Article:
You might not be able to help the visceral response, but to vocalize it, to put it into action, is a mistake because you’re giving up your rational sense and replacing it with an emotional sense. What are your thoughts on that?
Agnes Callard: So, I don’t agree. Though I think that that might be the right advice for some people some of the time.
I think that your advice is basically advice that would be good to everyone who is really fully self-sufficient and in no need of any kind of humility or moral education from others.
Um, so the way that I see it is that anger is a way of reaching out. It’s not always a good or productive way, but it is a sign that the person in the relevant situation is no longer self-sufficient.
So, some of what you say I think is quite right. The idea about the loss of control, I think that’s right. You’ve lost your ability to run your own life by yourself.
Now somebody who’s lost their ability to run their own life by themselves, you can tell them, ‘Learn to run that by yourself.’ Just ‘Get better at being self-sufficient.’
But I think that that’s sort of ignoring a reality for many of us, which is that we are not always self-sufficient; and there is not always some measure we can take to become that way.
Maybe–let me take a step back, though, and sort of explain where this kind of kind of loss of control comes from and why we’re susceptible to it. So, I think that–
Russ Roberts: What do you mean by self-sufficient in that context?
Agnes Callard: Yes. That’s exactly what I want to explain.
So, I think that we get through every day, really every moment of every day that involves choice, on the basis of principles. I think quite literally we’re living off of our principles, in the sense that: in order to choose to do one thing rather than another you have to have some sense that that thing is worth doing.
I said ‘only insofar as choice is involved,’ because some of our emotions and behavior are not under our control. Right? Some of our emotions and behavior are reflexive or habitual or–you know, you can drive somewhere and barely notice all the turns you took, right?
So, you know, it’s not the case that we’re always choosing, but we are sometimes choosing. We’re in fact often choosing, and we’re often sort of endorsing the things that we’re doing.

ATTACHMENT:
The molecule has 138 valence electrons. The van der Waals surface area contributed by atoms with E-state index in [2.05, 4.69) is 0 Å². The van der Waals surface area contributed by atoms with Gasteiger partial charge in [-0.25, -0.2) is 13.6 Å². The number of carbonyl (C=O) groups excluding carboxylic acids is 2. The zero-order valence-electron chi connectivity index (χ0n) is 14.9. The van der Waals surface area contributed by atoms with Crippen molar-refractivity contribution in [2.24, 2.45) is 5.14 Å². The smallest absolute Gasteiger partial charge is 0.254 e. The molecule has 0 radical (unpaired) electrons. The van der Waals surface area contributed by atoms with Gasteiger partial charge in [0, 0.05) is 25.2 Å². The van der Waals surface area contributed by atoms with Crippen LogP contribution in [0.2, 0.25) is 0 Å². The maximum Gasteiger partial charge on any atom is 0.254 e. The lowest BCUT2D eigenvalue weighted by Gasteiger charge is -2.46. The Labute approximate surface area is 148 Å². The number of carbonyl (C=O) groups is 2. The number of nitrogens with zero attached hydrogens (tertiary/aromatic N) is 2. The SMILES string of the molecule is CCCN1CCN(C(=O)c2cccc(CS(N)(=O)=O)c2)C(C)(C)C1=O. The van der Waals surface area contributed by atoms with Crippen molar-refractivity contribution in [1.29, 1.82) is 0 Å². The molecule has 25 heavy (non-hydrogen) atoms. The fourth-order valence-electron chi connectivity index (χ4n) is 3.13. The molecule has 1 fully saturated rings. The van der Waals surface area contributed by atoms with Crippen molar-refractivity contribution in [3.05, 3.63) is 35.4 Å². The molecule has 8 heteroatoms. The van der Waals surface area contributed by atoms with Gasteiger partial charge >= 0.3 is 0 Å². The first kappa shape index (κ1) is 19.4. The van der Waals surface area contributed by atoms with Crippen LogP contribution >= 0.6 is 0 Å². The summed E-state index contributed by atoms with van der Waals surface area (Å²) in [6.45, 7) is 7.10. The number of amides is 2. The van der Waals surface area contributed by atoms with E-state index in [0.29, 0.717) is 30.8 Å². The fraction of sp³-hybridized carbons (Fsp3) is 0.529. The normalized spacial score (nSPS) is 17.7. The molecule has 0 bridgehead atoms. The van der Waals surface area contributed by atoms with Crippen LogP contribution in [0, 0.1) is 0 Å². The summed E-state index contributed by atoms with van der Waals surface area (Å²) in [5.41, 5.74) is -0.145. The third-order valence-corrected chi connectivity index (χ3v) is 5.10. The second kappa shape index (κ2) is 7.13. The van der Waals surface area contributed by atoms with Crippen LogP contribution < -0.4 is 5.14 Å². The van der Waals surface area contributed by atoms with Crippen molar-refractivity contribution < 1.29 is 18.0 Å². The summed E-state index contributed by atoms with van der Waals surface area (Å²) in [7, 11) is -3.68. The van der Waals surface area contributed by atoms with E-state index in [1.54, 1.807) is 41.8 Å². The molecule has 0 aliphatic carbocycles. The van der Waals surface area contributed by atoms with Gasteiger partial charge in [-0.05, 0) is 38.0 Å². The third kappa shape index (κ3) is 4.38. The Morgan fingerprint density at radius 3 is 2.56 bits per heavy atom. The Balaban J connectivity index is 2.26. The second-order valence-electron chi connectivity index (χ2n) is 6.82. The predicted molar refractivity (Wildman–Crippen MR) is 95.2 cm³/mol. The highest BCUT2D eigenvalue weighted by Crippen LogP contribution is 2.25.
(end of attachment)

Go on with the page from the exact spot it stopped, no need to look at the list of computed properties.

You can only do that if you see the thing that you’re doing as being in some sense valuable. So there’s a kind of value understructure that girds all of our lives, a sense that some things are meaningful and important and there are some principles that are worth adhering to.
So, people need that. Like, they deeply need it in the sense that they literally can’t move forward: like, they can’t physically move themselves one inch forward by choice without some kind of thought-structure like that.
Now, where does that structure come from, and, why do we have it, and, how does it stay in place is a huge mystery. And I spend a lot of my time thinking about that.
But, a big part of the answer to that question is other people, that is–we hold on to our values, our principles, or sense of what matters and what has meaning by way of the help of other people. So, we co-value things with them.
And, there are ways that other people can behave that make us–because we’re relying on their help, they can defect. They can decide not to help us. Right?
And there are ways that other people can behave that can make us lose our grip on our own principles.
That’s what I mean by saying we’re not self-sufficient.
And I think you get angry when you feel like you have lost a grip on this principle that is sort of deeply significant for you and is really in some way necessary for you to move forward.
And, I think that a lot of the ‘Don’t be angry’-advice is like saying to someone, ‘Don’t need other people. Just believe in your principles without any help from anybody else. Be totally independent. Be morally independent.’
Most of us are just not like that. We’re just not–I think there are some people who can do that, but it’s extremely rare. [?]
Russ Roberts: Well, that’s really a provocative summary.
I’m going to try to quote Gerard Manley Hopkins accurately from memory, which I messed up the last time I did this. I think he says–the poet–says, “What I do is me: for that I came.” You’re suggesting that how I go through the world is a reflection of who I am, how I see myself, and that to do that I have a mix of my underlying sense of self; but, Adam Smith-like, I’m constantly bouncing that off of people around me to get confirmation that I’m doing the right thing. I might be pushing a little bit to see whether there’s space for me to go somewhere a little different from the people around me without too much objection.
And, I certainly see that–using the metaphor I’ve used many times on the program with the dance floor–where you have to be aware, in prudence, of how your movements affect the people around you. I certainly see that in action.
In terms of principles, it’s a much more interesting and complicated web that you’re implying. For me you’re tying it into a form of tribalism and identity that I need the people around me to confirm my principles and my sense of self.
And, I want you to tell me I’m right, and then I want you to react to this philosopher I know who taught me about aspiration that says–and that’s you, for listeners who missed that previous episode–I want you to tell me how I integrate this vision of my daily action with your idea of aspiration, to aspire to something other than what I am now.